One of the little things I have been asked several times is can people use Mobile Broadband (GPRS/UMTS/HSDPA etc.) USB adaptors on the Pandora (in Europe we are lucky enough to have easy and fairly cheap access to cellular broadband tariffs).
While the real answer to this is ‘most probably’ with some caveats about Linux support for your chosen adaptor, USB 2 device support etc. etc. I decided to try and get my own adaptor working on my Pandora development board and this is a post about that exercise.
It is worth remembering that I am messing with the my own development images and this should not be considered anything ‘official’, it is just me having a hack about for the hell of it.
What adaptor am I using?
For this exercise I am using my Huawei E220. It has been upgraded with the 7.2Mbps firmware (version 11.117.09.04.00).
Under Windows this will appear as a USB CDROM (well CDFS on a USB Mass Storage device for the pedantic) and then prompt you to install the included software to drive the modem side of the adaptor. It is all actually quite tidy to be honest and makes use of the device pretty painless on Windows.
How is it connected?
Unfortunately my USB stick is a USB 1.1 full speed (USB OHCI) device so connecting it straight to the Pandora gets us nowhere. Remember the USB host socket on the Pandora is an EHCI (i.e. USB2 high speed) host so it needs a hub inline to step down to USB 1.1 speeds.
So out comes a USB hub and into a hub port goes the USB stick.
Well, the first time I plugged it in (as you might imagine) not a lot happened other then the USB stack spitting out some info about the device and installing the mass storage side of things.
Ok, a quick check of the shipped kernel modules shows that I forgot to build that into the image so off I trek back to my OpenEmbedded build system and after a quick edit to the defconfig for our kernel recipe and a bump of the kernel package revision I now have a nice usbserial.ko included in the image.
After deploying the new image I plugged it in and things got a whole lot more interesting. A couple of /dev/ttyUSB devices had been created, just what every modem connection needs.
The first thing that jumps out at me is why the kernel has helpfully installed the Option driver when this it not an option card ‘option: USB Driver for GSM modems: v0.7.2’. That does not look right but lets give it a try anyway.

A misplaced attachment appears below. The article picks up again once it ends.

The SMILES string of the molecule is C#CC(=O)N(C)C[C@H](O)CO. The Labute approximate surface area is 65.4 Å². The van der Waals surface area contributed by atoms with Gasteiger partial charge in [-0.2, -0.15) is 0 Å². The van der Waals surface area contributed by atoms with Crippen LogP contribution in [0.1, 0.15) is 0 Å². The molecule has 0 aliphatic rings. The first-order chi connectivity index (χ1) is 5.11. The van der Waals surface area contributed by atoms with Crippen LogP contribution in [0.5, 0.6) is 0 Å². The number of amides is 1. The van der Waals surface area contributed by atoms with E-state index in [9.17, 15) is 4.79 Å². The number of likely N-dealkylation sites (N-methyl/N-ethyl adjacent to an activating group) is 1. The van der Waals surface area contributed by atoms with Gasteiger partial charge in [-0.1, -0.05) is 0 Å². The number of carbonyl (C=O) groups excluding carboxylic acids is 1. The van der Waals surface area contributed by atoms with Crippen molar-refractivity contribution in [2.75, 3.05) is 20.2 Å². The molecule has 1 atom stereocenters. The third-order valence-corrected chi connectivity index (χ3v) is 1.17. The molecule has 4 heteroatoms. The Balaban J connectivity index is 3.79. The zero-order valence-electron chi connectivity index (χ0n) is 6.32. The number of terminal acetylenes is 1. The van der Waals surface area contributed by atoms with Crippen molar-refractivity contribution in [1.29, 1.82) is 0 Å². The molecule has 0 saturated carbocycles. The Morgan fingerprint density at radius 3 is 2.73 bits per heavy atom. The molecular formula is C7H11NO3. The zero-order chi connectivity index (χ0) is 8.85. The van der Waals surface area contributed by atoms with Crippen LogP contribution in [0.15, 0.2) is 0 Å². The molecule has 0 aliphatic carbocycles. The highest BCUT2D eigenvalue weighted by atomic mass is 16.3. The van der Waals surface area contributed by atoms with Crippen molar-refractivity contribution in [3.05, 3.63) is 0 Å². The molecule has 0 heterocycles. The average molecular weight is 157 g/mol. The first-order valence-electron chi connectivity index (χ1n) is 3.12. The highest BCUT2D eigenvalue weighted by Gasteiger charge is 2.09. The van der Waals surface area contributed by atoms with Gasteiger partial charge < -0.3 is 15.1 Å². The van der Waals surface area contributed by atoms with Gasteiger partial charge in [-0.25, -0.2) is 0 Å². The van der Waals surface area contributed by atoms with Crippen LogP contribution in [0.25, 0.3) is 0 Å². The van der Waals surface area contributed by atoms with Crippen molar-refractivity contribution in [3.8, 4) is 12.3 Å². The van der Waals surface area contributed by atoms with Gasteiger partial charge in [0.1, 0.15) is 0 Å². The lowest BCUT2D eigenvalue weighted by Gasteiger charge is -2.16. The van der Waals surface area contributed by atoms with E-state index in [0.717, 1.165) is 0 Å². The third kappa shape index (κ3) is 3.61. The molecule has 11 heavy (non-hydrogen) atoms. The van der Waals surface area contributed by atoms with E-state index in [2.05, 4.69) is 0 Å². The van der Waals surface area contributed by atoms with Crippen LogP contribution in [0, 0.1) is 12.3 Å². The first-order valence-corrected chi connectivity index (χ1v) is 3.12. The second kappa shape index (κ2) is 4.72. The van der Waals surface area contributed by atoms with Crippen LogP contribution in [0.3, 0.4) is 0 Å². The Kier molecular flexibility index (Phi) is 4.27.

After a quick read it seems that if you don’t have any other USB serial devices connected the modem will be assigned to /dev/ttyUSB0 and the user interface device to /dev/ttyUSB1. So far so good.
Now to wrap all this up and see if we can connect to the Internet.
It is worth noting at this point that our images currently have NetworkManager 0.7.0 in them as I have been evaluating that for managing the WiFi connection (along with Connman) so my plan is to see just how good the NetworkManager integration with the underlying adaptor is using the command line tools (I do not have the nm-applet GUI working with 0.7.0 yet).
So I booted up the resulting image on the Pandora, plugged the USB stick in to the hub and waited a few seconds for that to settle and get connected then started to setup the connection.
Excellent, ok, NetworkManager sees that we have a ttyUSB0 GSM device. Now lets try connecting to the internet with it using my Vodafone SIM.
Wonderful, NetworkManager has talked to the modem and negotiated a connection to the internet.
Sparking up a Firefox session on the Pandora proves this and shows that it is working just fine. FTP and all the usual IP services are all working as expected. The connection has been up for a good few hours now and seems very stable.
So, what does this all prove. Well Mobile Broadband sticks (at least the Huawei E220) will work on the Pandora, NetworkManager is happy to configure the connection and as soon as I can get the NetworkManager 0.7.0 GUI going this whole process should be ‘plug and play’ just like it is on other major distributions like Ubuntu.
I am not 100% sure at this stage about choosing NetworkManager or Connman for the final images (it is rather dependent on some tweaks that need doing to our TI1251 Wireless driver to properly support Linux Wireless Extensions and further stability/signal tests) but either way NetworkManager will be available in the Pandora repositories and, as proven here, provides a perfectly viable and quick way to connect to Mobile Broadband if you have supported hardware.